Generally accepted accounting principles require that cost of direct material cost, direct labor, and manufacturing overhead be considered as the cost of products for valuing inventory and for determining the cost of goods sold. (Expenses that are outside of the factory, such as selling, general and administrative expenses, are not product costs and are not inventoriable. They are reported as expenses on the income statement in the accounting period in which they occur.)
Examples of manufacturing overhead include the depreciation or the rent on the factory building, depreciation on the factory equipment, supervisors in the factory, the factory quality control department, factory maintenance employees, electricity and gas for the factory, indirect factory supplies, etc.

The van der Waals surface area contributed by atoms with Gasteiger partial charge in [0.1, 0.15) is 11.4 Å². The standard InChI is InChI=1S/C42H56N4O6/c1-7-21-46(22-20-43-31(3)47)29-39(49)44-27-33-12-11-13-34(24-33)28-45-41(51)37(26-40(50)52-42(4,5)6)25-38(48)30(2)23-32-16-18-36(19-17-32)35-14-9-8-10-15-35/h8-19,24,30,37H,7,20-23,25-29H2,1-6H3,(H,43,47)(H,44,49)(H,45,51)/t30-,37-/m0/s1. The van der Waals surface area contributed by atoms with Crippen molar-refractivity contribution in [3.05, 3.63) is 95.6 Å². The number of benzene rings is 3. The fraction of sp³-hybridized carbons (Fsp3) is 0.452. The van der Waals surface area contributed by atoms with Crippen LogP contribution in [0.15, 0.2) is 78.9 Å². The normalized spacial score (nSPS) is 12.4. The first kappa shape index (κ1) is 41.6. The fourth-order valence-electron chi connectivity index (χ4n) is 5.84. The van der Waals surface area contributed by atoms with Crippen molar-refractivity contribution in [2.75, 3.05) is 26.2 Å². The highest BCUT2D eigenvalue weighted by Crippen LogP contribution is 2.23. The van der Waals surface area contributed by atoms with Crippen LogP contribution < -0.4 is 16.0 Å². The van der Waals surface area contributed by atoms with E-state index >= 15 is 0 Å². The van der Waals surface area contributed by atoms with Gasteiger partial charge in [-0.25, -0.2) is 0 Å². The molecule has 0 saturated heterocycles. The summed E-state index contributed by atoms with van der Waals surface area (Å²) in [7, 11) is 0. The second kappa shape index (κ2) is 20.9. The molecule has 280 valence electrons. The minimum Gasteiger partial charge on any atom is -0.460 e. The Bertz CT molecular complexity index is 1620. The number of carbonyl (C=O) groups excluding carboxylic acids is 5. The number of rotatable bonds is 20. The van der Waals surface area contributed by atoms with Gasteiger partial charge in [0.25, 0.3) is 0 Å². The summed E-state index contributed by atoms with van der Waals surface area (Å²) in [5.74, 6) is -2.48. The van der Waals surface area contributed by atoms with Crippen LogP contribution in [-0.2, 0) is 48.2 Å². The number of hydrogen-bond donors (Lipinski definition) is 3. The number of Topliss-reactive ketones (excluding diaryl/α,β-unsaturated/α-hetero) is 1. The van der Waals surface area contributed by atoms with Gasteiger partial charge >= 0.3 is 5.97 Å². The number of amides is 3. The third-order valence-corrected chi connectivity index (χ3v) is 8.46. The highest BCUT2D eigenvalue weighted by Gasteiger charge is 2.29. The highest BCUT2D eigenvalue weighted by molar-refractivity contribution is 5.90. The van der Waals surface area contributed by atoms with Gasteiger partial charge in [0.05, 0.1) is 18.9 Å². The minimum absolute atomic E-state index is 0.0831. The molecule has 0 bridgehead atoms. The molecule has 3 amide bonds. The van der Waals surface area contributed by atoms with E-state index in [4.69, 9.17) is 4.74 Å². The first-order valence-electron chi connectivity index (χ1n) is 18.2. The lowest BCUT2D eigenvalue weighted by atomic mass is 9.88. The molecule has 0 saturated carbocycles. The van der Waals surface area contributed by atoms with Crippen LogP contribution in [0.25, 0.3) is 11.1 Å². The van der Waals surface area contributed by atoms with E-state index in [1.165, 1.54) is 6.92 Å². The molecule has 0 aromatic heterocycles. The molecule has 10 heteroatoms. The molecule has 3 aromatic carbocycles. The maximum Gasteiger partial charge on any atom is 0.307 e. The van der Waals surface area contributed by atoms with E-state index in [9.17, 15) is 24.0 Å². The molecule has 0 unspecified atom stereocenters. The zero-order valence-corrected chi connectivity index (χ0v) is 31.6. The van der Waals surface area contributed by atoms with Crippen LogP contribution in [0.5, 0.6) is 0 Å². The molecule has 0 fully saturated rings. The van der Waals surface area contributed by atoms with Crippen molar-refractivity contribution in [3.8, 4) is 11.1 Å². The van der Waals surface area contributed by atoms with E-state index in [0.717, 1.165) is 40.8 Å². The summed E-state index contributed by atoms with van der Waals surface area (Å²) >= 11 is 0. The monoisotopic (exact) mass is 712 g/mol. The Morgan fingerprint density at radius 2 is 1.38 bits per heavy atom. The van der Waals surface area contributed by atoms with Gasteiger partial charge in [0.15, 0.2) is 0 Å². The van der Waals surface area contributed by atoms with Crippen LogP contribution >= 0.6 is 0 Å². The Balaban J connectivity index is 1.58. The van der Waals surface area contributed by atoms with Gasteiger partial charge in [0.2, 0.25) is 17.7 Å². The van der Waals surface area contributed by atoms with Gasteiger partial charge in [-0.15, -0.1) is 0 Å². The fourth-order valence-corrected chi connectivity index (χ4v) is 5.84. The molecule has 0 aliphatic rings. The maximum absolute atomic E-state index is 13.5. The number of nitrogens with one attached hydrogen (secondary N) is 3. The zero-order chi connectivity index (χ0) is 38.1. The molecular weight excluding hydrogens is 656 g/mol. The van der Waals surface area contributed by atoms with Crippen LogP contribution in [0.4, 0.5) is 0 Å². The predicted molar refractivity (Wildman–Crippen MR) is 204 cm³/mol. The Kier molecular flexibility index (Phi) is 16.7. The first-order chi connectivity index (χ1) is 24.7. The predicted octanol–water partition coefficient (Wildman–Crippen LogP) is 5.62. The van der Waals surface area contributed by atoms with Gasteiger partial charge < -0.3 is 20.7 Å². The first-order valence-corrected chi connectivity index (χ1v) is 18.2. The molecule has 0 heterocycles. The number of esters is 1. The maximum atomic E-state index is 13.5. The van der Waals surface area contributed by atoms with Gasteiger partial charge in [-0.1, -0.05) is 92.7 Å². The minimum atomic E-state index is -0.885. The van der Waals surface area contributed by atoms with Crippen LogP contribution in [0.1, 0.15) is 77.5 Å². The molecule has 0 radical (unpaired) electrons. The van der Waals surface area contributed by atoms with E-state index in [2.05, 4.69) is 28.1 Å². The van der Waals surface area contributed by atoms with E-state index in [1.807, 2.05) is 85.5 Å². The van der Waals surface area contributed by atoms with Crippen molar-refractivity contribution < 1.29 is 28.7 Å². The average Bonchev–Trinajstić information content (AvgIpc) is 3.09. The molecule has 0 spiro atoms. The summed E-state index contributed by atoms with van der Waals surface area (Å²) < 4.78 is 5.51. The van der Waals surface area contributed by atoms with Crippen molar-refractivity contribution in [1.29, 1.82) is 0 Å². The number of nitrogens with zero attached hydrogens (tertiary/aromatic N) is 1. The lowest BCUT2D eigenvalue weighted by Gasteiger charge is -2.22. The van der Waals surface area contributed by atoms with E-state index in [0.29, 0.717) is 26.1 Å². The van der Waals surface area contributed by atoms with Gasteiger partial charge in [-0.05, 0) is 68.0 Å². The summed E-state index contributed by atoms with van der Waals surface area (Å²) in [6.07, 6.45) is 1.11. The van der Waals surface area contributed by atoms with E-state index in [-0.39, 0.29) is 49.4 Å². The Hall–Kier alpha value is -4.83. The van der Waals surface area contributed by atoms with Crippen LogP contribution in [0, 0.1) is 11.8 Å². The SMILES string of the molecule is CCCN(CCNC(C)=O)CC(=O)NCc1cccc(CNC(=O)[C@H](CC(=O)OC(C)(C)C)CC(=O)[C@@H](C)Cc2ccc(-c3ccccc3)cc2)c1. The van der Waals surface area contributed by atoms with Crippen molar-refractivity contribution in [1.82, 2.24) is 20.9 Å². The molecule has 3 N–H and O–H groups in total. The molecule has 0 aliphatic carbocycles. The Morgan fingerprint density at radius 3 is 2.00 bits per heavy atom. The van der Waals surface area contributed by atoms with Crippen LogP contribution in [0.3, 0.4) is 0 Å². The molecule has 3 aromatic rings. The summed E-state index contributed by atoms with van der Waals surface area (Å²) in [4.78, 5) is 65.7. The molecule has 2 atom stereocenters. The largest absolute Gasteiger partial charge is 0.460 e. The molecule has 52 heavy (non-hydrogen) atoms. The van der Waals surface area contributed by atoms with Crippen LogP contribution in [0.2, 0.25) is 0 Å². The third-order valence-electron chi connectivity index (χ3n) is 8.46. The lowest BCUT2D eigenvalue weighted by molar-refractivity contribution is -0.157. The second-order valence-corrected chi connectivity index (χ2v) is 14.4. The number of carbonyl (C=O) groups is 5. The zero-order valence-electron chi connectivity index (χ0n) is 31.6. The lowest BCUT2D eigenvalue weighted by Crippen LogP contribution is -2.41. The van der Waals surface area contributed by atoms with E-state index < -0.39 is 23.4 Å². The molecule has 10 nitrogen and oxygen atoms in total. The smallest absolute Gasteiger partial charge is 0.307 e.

Because manufacturing overhead is an indirect cost, accountants are faced with the task of assigning or allocating overhead costs to each of the units produced. This is a challenging task because there may be no direct relationship. (For example, the property tax on the factory building is based on its assessed value and not on the number of units produced. Yet the property tax must be assigned to the units manufactured.)
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